Journalism

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Joshua Fischer

 Joshua Fischer

 

Joshua Fischer, Writer, Teacher, International Traveler

 

What years you were on staff and which positions did you hold?

1992-1994. I began as a staff reporter, later to take on the role of Projects Editor. I was editor-in-chief for the 1993-1994 school year.

 

From which four-year college or university did you graduate?

University of Texas, Austin

I  obtained my bachelor’s degree in journalism in 1999. I wrote on a freelance basis for the Daily Texan and the Austin Chronicle. I was also published in the Texas Observer and the San Antonio Express-News.

 

I was specifically interested in writing about student activism, performance art, alternative media, tenure issues and would eventually spend a semester as an opinion columnist.

The majority of my work centered on the decades-long protests and civil disobedience at the School of the Americas at Fort Benning in Columbus, Georgia. I travelled with students, community leaders and filmmakers several times to the annual protests, publishing widely on the subject in all of the papers listed above.

 

Describe some of your past experiences?

After graduating UT in 1999 with honors and as a flag-bearer for the College of Communication, I spent three months traveling in Chile, Bolivia and Peru. (Since that time, I've spent considerable time in Brazil, Colombia, Ecuador, El Salvador, Nicaragua, Panamá, Costa Rica and Guatemala.)

 

The Channels inspired me to want to see and experience the world first-hand, and I was a participant on the SBCC semester abroad at Shandong University in Jinan, China in 1994, with Dr. Peter Haslund, where we also visited Japan, South Korea and Hong Kong, focused on international relations and cultural studies.


In 2001, I moved to San German, Puerto Rico, where I studied linguistics at the Universidad Interamericana at the graduate level, while supervising the English Language Laboratory there and teaching conversational English. When 9-11 occurred, I returned to the mainland, and ended up becoming an 8th grade language arts teacher at C.M. Eppes Middle School in Greenville, North Carolina. I started a volunteer after school Journalism club, where I oversaw the creation of the first online middle school newspaper in the region. This was a career highlight for me, as dozens of students saw their first chance at publication while in grades 6-8.

 

I would end up teaching for six years, in North Carolina, Florida and Georgia. Subjects included Language Arts, Creative Writing and Journalism, in both regular and alternative schools. I was selected by the ASNE for a Reynolds Scholarship at Arizona State University in 2008, and was runner-up for Teacher of the Year at the Academy of Academics and Technology in Tallahassee, Florida that year.

 

I plan to return to teaching and writing in the future, but since 2009 have been involved in restaurant management, international traveling and becoming a sommelier.

 

Why The Channels?

The Channels changed me forever—and in the best ways. It made SBCC my home. It gave me strength, courage and knowledge that no other class offered. It forced me to think critically about my campus, my city, my world and my core values. It gave me an open road to inquiry and discovery, and taught me both difficult and wonderful lessons. It gave me the chance to make my education matter, to publish on subjects that otherwise no one would ever know about. It informed me of my rights as a citizen, my freedoms granted by the Constitution and my greater responsibilities to always consider more than just my own opinion.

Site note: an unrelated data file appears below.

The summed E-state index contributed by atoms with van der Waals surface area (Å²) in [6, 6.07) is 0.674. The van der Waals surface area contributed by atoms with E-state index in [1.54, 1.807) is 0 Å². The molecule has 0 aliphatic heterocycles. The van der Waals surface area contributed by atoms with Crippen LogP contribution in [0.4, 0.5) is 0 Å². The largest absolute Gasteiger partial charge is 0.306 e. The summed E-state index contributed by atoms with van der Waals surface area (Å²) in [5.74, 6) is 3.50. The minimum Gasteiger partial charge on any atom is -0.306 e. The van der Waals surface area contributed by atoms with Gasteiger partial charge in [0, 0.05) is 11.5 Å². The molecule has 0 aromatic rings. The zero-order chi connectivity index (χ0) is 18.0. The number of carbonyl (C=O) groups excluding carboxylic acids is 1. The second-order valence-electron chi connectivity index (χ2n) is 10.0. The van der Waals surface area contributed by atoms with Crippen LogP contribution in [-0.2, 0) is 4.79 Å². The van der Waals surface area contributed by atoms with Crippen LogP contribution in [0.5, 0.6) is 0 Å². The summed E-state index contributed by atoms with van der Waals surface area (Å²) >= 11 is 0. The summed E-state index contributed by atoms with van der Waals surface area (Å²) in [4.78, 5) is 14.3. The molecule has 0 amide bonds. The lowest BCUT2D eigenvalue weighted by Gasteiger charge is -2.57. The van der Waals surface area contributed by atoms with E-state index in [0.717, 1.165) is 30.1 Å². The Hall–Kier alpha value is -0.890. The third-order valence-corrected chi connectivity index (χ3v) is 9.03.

We recorded history during our time on The Channels staff. Imagine....in the early nineties, we were writing articles about the advent of E-mail and the science and development of this new phenomenon called the "Information Superhighway," now known as the Internet.

 

The Channels is a method of self-discovery. To me that is the mission of higher education.


Let's use a very current news story to illustrate the power and depth of student media and publications. In Pittsburg, Kansas, a team of high school journalism students investigated the woman selected to be their new principal, a job that paid $93,000 a year. They discovered glaring problems in her resume and background, which numerous adults overlooked during her hiring process. When these matters came to light, she resigned.


The press is powerful. It demands inquiry and the diligent search for truth, even when people in power would prefer to lie. This process can now begin at the earliest levels of education. The Channels offers a real world approach to the life and heartbeat of the fantastic institution that is Santa Barbara Community College. It offers the chance to dig into the real issues of both the campus and society at large. It propels young writers and journalists to get to know each other, to talk to other students about critical issues, and to enhance the bond between teachers and learners. It holds those in power accountable, and develops the need to unearth the truth.

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